Carotid web

Carotid webs, also known as carotid intimal variant fibromuscular dysplasia, are rare vascular pathologies of the internal carotid artery that are an important cause of cryptogenic and recurrent ischaemic stroke.

Carotid webs have had many different names in the literature, including carotid weblike formations or septums, carotid pseudovalvular folds, carotid shelves, carotid diaphragms, and thrombotic carotid megabulbs 10. 'Carotid web' is the most widely used description 10.

Carotid webs are thought to be very rare, with two case series finding only 1.0-1.2% of patients who underwent CT angiogram for suspected ischaemic stroke had radiographic evidence of carotid web 1,2.

Carotid webs clinically manifest as either recurrent ischaemic stroke or recurrent transient ischaemic attack 1-3, especially in young patients, with one study finding that recurrence rate of ischaemic stroke was as high as 29% 3. They are otherwise asymptomatic 1-3.

A carotid web is defined as a thin, linear, membrane that extends from the posterior aspect of the internal carotid artery bulb into the lumen, located just beyond the carotid bifurcation 1-3. Histologically, it is thought be a rare variant of fibromuscular dysplasia, thus it is also referred to as 'intimal variant' fibromuscular dysplasia 1-3.

Carotid webs are highly thrombogenic and may be implicated in ischaemic stroke 1-3. This occurs due to stasis of blood just distal to the web, resulting in thrombus formation, which can then embolise intracranially 1.

In one study, approximately one-quarter of carotid webs detected radiographically were thrombosed, and just over half of all patients had bilateral carotid webs 3. Importantly, other radiographic evidence of fibromuscular dysplasia is often not appreciated.

Carotid webs may be detectable as echogenic lesions on routine carotid Doppler ultrasound 4,5,10, but this imaging modality is not considered to be as reliable as CT angiography, MR angiography or DSA 2,5,10. There may or may not be haemodynamically significant stenosis accompanying a carotid web 4,5,10.

CT angiography is most commonly used to detect and evaluate carotid webs 1-3,5,6,10. In particular, thin axial and oblique sagittal views are most useful 1-3,5,6,10. Radiographically, carotid webs are typically described as shelf-like, linear, thin, smooth filling defects, located along the posterior wall of the internal carotid artery bulb, just beyond the carotid bifurcation 1-3,5,6,10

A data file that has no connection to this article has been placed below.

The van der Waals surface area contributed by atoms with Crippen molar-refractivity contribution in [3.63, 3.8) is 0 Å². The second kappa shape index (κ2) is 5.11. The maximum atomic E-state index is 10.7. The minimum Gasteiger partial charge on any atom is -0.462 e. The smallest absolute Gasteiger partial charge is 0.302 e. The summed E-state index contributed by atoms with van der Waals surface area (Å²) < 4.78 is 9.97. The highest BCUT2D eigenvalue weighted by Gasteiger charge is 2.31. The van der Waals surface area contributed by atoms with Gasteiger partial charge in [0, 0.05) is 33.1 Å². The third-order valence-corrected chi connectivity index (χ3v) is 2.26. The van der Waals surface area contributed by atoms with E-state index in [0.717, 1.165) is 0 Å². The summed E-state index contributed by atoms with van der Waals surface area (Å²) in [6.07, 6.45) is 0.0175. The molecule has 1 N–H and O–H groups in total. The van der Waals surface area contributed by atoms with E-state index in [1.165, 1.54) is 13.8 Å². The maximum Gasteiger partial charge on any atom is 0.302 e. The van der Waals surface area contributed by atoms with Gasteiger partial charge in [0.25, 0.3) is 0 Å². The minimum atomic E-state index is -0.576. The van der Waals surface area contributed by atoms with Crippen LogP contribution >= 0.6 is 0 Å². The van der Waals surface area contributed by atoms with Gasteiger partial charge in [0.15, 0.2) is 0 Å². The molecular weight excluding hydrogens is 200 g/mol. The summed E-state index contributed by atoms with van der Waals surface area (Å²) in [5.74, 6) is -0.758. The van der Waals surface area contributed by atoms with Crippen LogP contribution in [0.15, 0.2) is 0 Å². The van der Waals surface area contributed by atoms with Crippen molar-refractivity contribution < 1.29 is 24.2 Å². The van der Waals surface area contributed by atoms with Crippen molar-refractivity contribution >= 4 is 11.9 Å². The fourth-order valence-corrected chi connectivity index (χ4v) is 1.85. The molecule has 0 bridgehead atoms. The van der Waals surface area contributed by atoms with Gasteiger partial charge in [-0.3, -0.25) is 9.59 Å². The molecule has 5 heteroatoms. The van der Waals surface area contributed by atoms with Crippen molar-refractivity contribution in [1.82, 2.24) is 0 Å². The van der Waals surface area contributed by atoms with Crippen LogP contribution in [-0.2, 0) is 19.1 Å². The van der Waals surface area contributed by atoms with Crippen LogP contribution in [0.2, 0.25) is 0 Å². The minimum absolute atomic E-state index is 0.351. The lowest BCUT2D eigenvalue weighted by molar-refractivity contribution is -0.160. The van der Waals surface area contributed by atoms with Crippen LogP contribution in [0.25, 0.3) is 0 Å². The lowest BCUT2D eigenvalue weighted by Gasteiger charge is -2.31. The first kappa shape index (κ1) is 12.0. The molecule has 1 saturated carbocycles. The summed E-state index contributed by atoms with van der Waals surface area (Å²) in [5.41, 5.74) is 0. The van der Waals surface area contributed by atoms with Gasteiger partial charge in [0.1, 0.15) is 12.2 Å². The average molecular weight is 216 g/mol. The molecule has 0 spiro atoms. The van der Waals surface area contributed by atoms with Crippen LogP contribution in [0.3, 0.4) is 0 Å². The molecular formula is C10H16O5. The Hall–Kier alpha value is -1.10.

Findings on MR angiography are identical and comparable to those seen in CT angiography 2,10.

Digital subtraction angiography is considered the gold-standard imaging modality for detecting carotid webs, whereby contrast is seen to pool in the web, even in venous phases 3. Although this classic finding may not be appreciated on standard posteroanterior or lateral DSA projections, and oblique projections may be required 10.

However, DSA is less accessible and more invasive than CT or MR angiography and carries inherent risks, thus is not routinely a first-line imaging investigation 3.

Given high risk of recurrent ischaemic stroke, appropriate management of carotid webs is important. Management options include pharmacological therapy, such as use of antiplatelet agents, or surgical therapy, such as carotid stenting or endarterectomy 2. Although evidence is limited, one study found that rates of ischaemic stroke were lower in patients given surgical therapy when compared to a group given only pharmacological therapy 2,7.

The first description was in 1968 by Rainer et al. 8, although the term 'web' was first used in 1973 by Momose and New 9.

  • spontaneous internal carotid artery dissection flap
    • dissection is generally more distal along the internal carotid artery, has more irregular borders, and may cause increase in the arterial diameter from pseudoaneurysm 10
  • atherosclerotic plaque
    • tends to have more irregular borders, may also be distal to the internal carotid bulb, and may have associated calcifications 10
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Article information

rID: 63717
Tag: cases
Synonyms or Alternate Spellings:
  • Thrombotic carotid megabulb
  • Carotid diaphragm
  • Carotid shelf
  • Carotid weblike septum
  • Carotid weblike formation
  • Carotid pseudovalvular fold
  • Carotid intimal variant fibromuscular dysplasia
  • Carotid intimal fibromuscular dysplasia
  • Carotid intimal variant FMD
  • Carotid intimal FMD

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